In The Prince of the City, his fine study of the Giuliani mayoralty, unabashed Rudy admirer Fred Siegel wrote of the widespread surprise at “Giuliani’s lukewarm approach to a Senate race that had much of the country abuzz.”

Giuliani, wrote Siegel, “seemed to want the job but only if it meant he didn’t have to miss too many Yankee games or campaign too often in the frigid areas of upstate.”

Sound familiar?

Giuliani Gives Anti-Semitism Conference An Earful

Saturday, July 26th, 2003

President Bush’s choice of Rudy Giuliani to head the United States delegation to the Organization for Security and Cooperation in Europe’s first-ever conference on anti-Semitism was an inspired one. Not only did Giuliani, in typically straightforward, no-nonsense fashion, get to the heart of the problem in his comments, but his celebrity status drew extraordinary media attention to an otherwise ho-hum affair.

Terming Europe’s anti-Semitic past “a burden that has held Europe back for two millennia,” the former New York City mayor urged the adoption of a comprehensive plan including the adoption of hate crimes legislation and a uniform method of gathering statistics on anti-Semitic attacks. He also called for the introduction of educational programs against anti-Semitism, and a mechanism to immediately refute anti-Semitic lies such as the canard that Jews drink the blood of Christians or that Jews were absent from the World Trade Center on 9/11.

When goaded by reporters as to whether the Israel/Arab dispute is driving anti-Jewish sentiment in Europe, Giuliani pointedly said, “Anti-Semitism has a long history that predates the whole issue of Palestine, and I don’t see how a resolution of that is going to end anti-
Semitism.”

Splendid, Rudy.

Bravo, Mr. Mayor

Friday, November 16th, 2001

Once again, Rudy Giuliani has demonstrated why his tenure as Mayor of New York these past years marked a transformation of our city. There are those who say that he should have accepted the $10 million for the World Trade Center victims fund from that Saudi prince who accompanied his check with the advice that the United States “should re-examine its policies in the Middle East and adopt a more balanced stance toward the Palestinian cause. Our Palestinian brethren continue to be slaughtered at the hands of the Israelis while the world turns the other cheek.” They said the Mayor should just have issued a disclaimer.

However, in typical Rudy style, the Mayor, getting to the heart of the matter said, upon rejecting the money, that this sort of thinking “is part of the problem… There is no moral equivalent to this attack. There is no justification for it… To suggest that there is any justification for it only invites this happening in the future.”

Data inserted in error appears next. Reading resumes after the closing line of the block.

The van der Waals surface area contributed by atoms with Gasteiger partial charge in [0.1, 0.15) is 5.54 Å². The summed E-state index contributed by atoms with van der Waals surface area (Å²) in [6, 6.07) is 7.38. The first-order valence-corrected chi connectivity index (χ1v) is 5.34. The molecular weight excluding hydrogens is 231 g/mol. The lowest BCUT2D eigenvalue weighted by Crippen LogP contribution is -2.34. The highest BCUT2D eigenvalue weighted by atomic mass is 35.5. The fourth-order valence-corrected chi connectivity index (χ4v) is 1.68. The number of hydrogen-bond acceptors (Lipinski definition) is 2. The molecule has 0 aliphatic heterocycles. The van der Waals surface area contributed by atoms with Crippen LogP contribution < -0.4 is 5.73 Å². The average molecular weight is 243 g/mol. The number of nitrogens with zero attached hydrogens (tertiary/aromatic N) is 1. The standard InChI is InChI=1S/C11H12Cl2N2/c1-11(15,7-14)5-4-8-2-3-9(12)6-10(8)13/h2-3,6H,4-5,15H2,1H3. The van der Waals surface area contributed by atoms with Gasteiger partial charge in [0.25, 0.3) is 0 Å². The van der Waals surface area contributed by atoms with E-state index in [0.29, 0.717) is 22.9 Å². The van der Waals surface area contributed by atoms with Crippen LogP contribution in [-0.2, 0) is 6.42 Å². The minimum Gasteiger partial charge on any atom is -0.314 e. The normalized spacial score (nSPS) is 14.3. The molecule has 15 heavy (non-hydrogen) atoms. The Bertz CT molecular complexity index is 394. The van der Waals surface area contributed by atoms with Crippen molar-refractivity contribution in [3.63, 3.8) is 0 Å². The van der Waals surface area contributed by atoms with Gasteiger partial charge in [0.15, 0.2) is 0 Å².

Of course, the Mayor was right. Taking the money would ineluctably serve to give credence both to the prince's substantive remarks and to the notion there is some political dimension to what happened. And, as the Mayor said, this could only encourage other such terrorist outrages. Thus, in no way was he going to allow the $10,000,000 to buy identification with the solution.

The Mayor's principled and clearheaded stance stands in stark contrast to what some in the State Department are saying. We were dismayed to read that a spokesman, Richard Boucher, drew this distinction:

Essentially, there are, on some planes, two different things. One is that there are violent people trying to destroy societies, ours, many others in the world. The world recognizes that and we are going to stop those people. On the other hand, there are issues and violence and political issues that need to be resolved in the Middle East, Israelis and Palestinians…. They are clearly issues that are different.

Can such talk have any other effect than to embolden the worldwide terrorist enterprise and encourage Osama bin Laden's allies to commit violence against America's closest ally?

Printed from: http://www.jewishpress.com/indepth/editorial/bravo-mr-mayor/2001/11/16/

Scan this QR code to visit this page online: